Kundalini: Elevated Awareness

Words: Dr Rajgopal NIDAMBOOR

Kundalini, in its essence and practice, is called the ‘mother’ yoga. It incorporates the physical aspects of yoga, along with the mind and spirit, into an integrated system, or one whole, through which one can gain a better understanding of the mind-body connect.

The word ‘Kundalini’ refers to awareness and manifestation of the entire hidden potential of our awareness. In the yogic tradition, Kundalini energy is portrayed as a coiled serpent, lying dormant at the base of the spine.

Kundalini is derived from the root word, kundal, in Sanskrit, which means ‘the lock of the hair from the beloved.’ The uncoiling of this ‘hair’ is the stirring of the Kundalini, the limitless potential that already exists in every human being.

The simplest way to understand Kundalini is to acknowledge the existence of the universal spirit, often referred to as god. When god uncoils us, the uncoiling process is known as Kundalini.

What is uncoiling and awakening is you — no more, no less. It is something that we all have and possess, but the only thing is most of us are simply are not utilising its limitless energy. This is what yoga is all about — the science of the self, with Kundalini being the awakening of the self. It is simple; also profound.

To raise the Kundalini, as is expressed in yoga parlance, means awakening and enlivening this creative energy.

Kundalini yoga improves our concentration and focusing powers. This, in turn, improves our ability to function at our best.

Kundalini yoga is an effective way to strengthen and stretch the muscles. It is evidenced that increased flexibility gained through Kundalini yoga helps one to prevent injury and avoid pain.

Most important: Kundalini helps one to feel refreshed and attentive after each session. This, in effect, mirrors a stronger and more balanced immune and nervous system. It also —

  • Links movement with rhythmic breathing
  • Has a meditative quality of listening to the mind and body and releasing emotions
  • It draws inspiration with poise and élan
  • It incorporates chanting and singing, which is yogic ‘machinery’
  • It is directly focused on moving the energy through the chakras [energy centres]
  • It covers the eight limbs and all seven branches of yoga
  • It includes pranayama [breathing] techniques and uses the bandhas [body locks].
  • Besides yoga and meditation, Kundalini yoga integrates the sublime teachings for all aspects of life — including vegetarian diet, helping others, not to speak of conscious and spiritual parenting, partnering and relationship.

Put in summary, Kundalini yoga works on the premise that the body has eight chakras, and through the use of ‘breath of fire’ [rapid breathing], one can ‘heat up’ the body from the bottom up — ultimately ‘raising the Kundalini’ to achieving a feeling of high enlightenment.

Caution: Kundalini yoga is best learned from an experienced yoga teacher. It may have certain hazards, or dangers, for enthusiasts, not trained in the practice, or wish to go headlong into it, without proper guidance.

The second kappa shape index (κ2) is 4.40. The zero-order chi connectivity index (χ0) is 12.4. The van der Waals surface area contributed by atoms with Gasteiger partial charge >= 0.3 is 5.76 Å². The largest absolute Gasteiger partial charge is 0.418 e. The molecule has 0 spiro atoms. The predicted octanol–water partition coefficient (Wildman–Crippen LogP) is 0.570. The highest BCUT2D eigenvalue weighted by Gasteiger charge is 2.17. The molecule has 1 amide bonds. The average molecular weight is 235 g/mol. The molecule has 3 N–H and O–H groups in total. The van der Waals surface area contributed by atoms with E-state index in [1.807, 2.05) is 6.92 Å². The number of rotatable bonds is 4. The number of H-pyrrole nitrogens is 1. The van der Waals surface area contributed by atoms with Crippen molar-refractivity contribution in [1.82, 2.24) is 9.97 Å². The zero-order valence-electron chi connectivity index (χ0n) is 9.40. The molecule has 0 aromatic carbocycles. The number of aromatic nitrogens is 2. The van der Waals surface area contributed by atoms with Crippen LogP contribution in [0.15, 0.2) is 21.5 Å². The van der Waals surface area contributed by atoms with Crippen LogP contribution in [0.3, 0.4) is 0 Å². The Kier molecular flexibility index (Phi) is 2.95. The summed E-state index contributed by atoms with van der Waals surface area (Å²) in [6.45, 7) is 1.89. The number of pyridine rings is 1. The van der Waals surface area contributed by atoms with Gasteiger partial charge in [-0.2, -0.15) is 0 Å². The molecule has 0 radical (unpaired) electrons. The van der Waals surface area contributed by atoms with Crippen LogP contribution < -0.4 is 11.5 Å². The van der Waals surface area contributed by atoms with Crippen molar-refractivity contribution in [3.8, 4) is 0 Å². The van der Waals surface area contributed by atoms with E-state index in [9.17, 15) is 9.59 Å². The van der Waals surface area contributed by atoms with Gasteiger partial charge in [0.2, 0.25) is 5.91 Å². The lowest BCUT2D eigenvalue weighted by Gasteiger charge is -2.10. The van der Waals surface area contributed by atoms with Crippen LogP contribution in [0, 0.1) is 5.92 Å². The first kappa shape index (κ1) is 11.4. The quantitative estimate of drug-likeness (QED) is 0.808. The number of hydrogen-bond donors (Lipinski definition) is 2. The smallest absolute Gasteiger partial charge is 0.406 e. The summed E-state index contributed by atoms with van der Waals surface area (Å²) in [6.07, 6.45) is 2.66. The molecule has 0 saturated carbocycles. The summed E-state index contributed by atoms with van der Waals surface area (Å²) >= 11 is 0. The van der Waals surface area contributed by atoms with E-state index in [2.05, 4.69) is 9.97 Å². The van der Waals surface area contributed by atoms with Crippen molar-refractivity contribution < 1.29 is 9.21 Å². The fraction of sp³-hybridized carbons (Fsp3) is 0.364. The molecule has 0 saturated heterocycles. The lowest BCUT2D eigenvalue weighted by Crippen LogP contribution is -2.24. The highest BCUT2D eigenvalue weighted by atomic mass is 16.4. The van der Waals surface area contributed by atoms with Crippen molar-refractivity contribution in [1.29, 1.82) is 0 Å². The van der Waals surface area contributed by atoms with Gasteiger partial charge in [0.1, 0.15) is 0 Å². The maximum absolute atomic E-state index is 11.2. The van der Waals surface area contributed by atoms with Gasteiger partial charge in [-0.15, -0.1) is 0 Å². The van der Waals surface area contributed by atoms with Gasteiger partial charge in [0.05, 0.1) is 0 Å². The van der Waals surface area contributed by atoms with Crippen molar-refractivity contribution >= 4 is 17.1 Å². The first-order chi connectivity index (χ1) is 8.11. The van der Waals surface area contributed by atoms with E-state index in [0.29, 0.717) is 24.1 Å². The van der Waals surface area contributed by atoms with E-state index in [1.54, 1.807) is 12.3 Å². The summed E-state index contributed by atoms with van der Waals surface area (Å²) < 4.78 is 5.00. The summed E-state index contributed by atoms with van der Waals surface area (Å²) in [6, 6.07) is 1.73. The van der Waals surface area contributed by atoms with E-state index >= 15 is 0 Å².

The First Step: Meditation Made Simple 

It does not matter whether you are new to meditation, or a veteran. Here’s a simple technique that is worth its weight in gold — one that money can’t buy.

We all know that we are composed of both internal and external elements. More than spending time with our internal resources, most of us tend to use all our energies and time with the external. Meditation is a form of being that helps you direct your attention to the internal — to what you are, as you are.

Before you begin, squat in a quiet place, or sit on a comfortable, erect chair. Place your palms on your knees. Focus or devote the attention of your mind, body, and heart to slow down, or ‘rest,’ within stillness, or calm. In other words, you need to submit yourself to awareness, wakefulness, and mindfulness.

Switch off your telephone, cell phone etc., and also avoid getting side-tracked by bodily sensations that arise from physical discomfort. Try by all means to make yourself comfortable — little adjustments will do.

Now — try to relax. Take a minute or two to do so — no problem. Slowly, close your eyes and mouth, and breathe through your nose normally, but not heavily. Take a few deep breaths, if you feel you are not able to relax.

As you breathe, try to focus your attention inwards — not to external stimuli. Attain a measure of stillness, gradually.

Focus on your breathing, and try to become totally aware of your breathing. As you establish a rhythm, begin to breathe into your abdomen, not chest. Don’t be rigid if you cannot attain complete relaxation — it will happen gradually.

  • Experience your breathing
  • Inhale and exhale. Slowly
  • Focus away from thoughts about the past, or the future
  • Absorb yourself in the feelings of your breathing
  • Just be what you are with your breath.

If your thoughts stray, bring your attention back to the feeling of your breathing, gently. Get into present-moment reality — this is what that matters most.

Meditate once a day for about 20-30 minutes; and, may be, twice a day, if time permits, especially when you are totally at ease with the practice.

Dr RAJGOPAL NIDAMBOOR, PhD, is a wellness physician-writer-editor, independent researcher, critic, columnist, author and publisher. His published work includes hundreds of newspaper, magazine, web articles, essays, meditations, columns, and critiques on a host of subjects, eight books on natural health, two coffee table tomes and an encyclopaedic treatise on Indian philosophy. He is Chief Wellness Officer, Docco360 — a mobile health application/platform connecting patients with Ayurveda, homeopathic and Unani physicians, and nutrition therapists, among others, from the comfort of their home — and, Editor-in-Chief, ThinkWellness360.

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